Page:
At least 3 hours before baking take the de-stoned cherries and macerate them in 3 tbs taken from the 100g of demerara sugar and all the kirsch. Leave this at room temperature.



Butter a round 25cm baking dish and sprinkle it with demerara sugar (also taken from the 100g)

When about 1 1/2 hours away from wanting to eat the clafoutis –

Pre heat the oven to 170 C

Make the batter by ;

Mixing in a bowl the eggs/cream/milk/orange zest/melted butter.

Briefly whisk in the flour (this is best done by dumping the flour in the middle of the liquid and whisking at first only in the middle then gradually incorporating the rest).

Pour the cherries and their juice into the buttered and sugared dish.

Pour over the batter.


Bake for 40 mins (its should still have a little wobble in the middle) then leave to rest for at least 15minutes.

Eat with a lashing of pouring cream

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Recipe | Pan fried duck breast with fennel, hazelnut and orange salad and a white bean, sausage and tomato salad


 Getting your ducks (and goats, sheep, pigs and alpacas) all in a row

Well here we all are the other side of Easter. I hope disrespectable amounts of chocolate were eaten and you are now thoroughly gorging on anything you gave up for lent.   I had a great week cooking for a lovely family west of Toulouse in the Midi-Pyrénées .  Besides the party of amorous frogs (the amphibian kind) outside my bedroom croaking their love songs all night it was a very tranquil setting.  Surrounded by lush green undulating fields and a landscape spattered with huge  farmhouses, you really felt you were in deep rural France.


As rural as we may have been there was of course a local boulangerie and weekly market.  The nearby Monday one in Samatan was very traditional. As well as the butcher vans, vegetable stalls of which asparagus and artichokes were clearly in season, massive lumps of nougat for sale and barrels full of olives, there was also a huge shed filled with live animals for sale.


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It turns out the family I was cooking for found it nigh on impossible to visit without buying some new livestock to add to their already delightfully eclectic menagerie, of which I was strictly forbidden to incorporate into any of the weeks menus.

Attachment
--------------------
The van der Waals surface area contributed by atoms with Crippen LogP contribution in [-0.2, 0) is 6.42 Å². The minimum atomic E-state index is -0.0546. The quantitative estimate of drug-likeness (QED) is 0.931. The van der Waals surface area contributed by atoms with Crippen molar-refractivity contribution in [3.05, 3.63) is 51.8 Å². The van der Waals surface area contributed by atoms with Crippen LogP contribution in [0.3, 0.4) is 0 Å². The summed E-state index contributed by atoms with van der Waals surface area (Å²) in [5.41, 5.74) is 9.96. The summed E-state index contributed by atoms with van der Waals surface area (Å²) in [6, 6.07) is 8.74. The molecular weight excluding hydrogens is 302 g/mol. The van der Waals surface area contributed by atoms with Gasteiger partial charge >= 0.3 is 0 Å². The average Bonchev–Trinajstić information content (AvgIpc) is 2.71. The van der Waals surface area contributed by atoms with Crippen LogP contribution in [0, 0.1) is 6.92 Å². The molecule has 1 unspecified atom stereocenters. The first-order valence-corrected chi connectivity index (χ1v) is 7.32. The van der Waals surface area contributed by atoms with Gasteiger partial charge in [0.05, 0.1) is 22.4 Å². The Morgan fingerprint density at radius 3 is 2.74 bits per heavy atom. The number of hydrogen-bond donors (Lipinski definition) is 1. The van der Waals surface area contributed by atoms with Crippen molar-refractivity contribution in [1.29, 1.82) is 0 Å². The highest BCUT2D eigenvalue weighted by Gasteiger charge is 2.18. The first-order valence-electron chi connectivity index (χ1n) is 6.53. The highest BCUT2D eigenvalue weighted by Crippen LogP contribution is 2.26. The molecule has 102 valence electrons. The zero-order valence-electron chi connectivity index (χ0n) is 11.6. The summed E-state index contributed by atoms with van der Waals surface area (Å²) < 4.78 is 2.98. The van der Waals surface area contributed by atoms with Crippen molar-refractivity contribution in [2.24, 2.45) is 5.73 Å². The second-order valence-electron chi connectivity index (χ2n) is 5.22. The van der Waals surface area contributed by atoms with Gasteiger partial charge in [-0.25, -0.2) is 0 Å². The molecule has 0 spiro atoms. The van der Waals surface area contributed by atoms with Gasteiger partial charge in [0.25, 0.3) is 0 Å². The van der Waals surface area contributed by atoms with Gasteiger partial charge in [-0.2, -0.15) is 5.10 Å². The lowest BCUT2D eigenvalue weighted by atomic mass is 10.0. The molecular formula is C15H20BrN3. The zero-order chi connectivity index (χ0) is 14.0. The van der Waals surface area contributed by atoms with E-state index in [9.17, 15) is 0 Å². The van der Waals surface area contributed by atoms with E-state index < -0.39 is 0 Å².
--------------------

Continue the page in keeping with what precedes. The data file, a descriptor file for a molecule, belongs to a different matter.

I was however encouraged to use one of the major specialities of this area – duck.  Every other crossroad seemed to have a casual hand painted sign for foie gras with rustic shops in the farm yard selling their home made patés, terrines, sausages, fresh and mi cuit foie gras lobes as well as their delicious duck meat. I was particularly keen to get hold of some Magret Duck breasts, which is the meat from the corn fed birds that produce the foie gras. Magret duck breasts are extremely tender and tasty and so it was no wonder we decided to serve this as our Easter feast.



The Sunday Lunch menu went as follows:

Blanched White asparagus with hollandaise

Seared Foie Gras on brioche with stewed rhubarb and apple


Pan fried Magret duck breasts

Orange and fennel salad with hazelnuts and lime

White bean salad with tomato, pork sausage and parsley

Whole globe artichokes with French vinaigrette



Rhubarb mille feuille

 For this postcard I wanted to share the method for cooking the duck breasts to get that perfect crispy skin and juicy tender pink meat with tasty salads to accompany it that pay homage to the local dish of cassoulet and the classic Duck a l’Orange.



This week in numbers:

6.28 kilos of French cheese

56 spears of asparagus

0 pets from the field eaten


Job done and au revoirs said, I am heading off next to cater for a fashion shoot in the UK, where I ashamedly would be happily paid in luxury goodies….



Pan fried Magret duck breasts

serves 6

Magret duck breasts are larger than most other ducks so 1 breast should serve 2 people as a main course.

3 duck breasts

salt/ pepper


To cook the duck breasts score the skin being careful not to cut as far down as the meat and season with salt.

Lay skin side down in a cold frying pan ( with NO oil or fat) and turn on the heat to medium.

Leave to cook there until the skin goes crispy and brown (about 10 – 15 minutes).

A lot of fat will be rendered off the breasts which you should keep pouring into a pan and keep for future use (roast potatoes or fried bread?…)

Once the skin is crispy turn flesh side down and fry for another 5  – 8 minutes. Take off the heat, season with pepper and loosely cover in foil to rest for another 5  – 8 minutes.

Slice at an angle and serve warm.

Fennel and Orange salad with toasted hazelnuts

2 fennel finely sliced

2 oranges peeled and finely sliced

3 tbs roughly chopped toasted hazelnuts


1 lime

1 tbs olive oil

1 tbs roughly chopped mint

It is important when using nuts to think about what kind of flavour and texture you want them to give the dish. For this salad you want to toast the hazelnuts to give a fuller and crunchier flavour.

To make the dressing zest and juice the lime, season with salt and pepper then whisk in the oil and chopped mint.

To make the salad:

Mix the sliced fennel, oranges and chopped nuts together and toss through the dressing.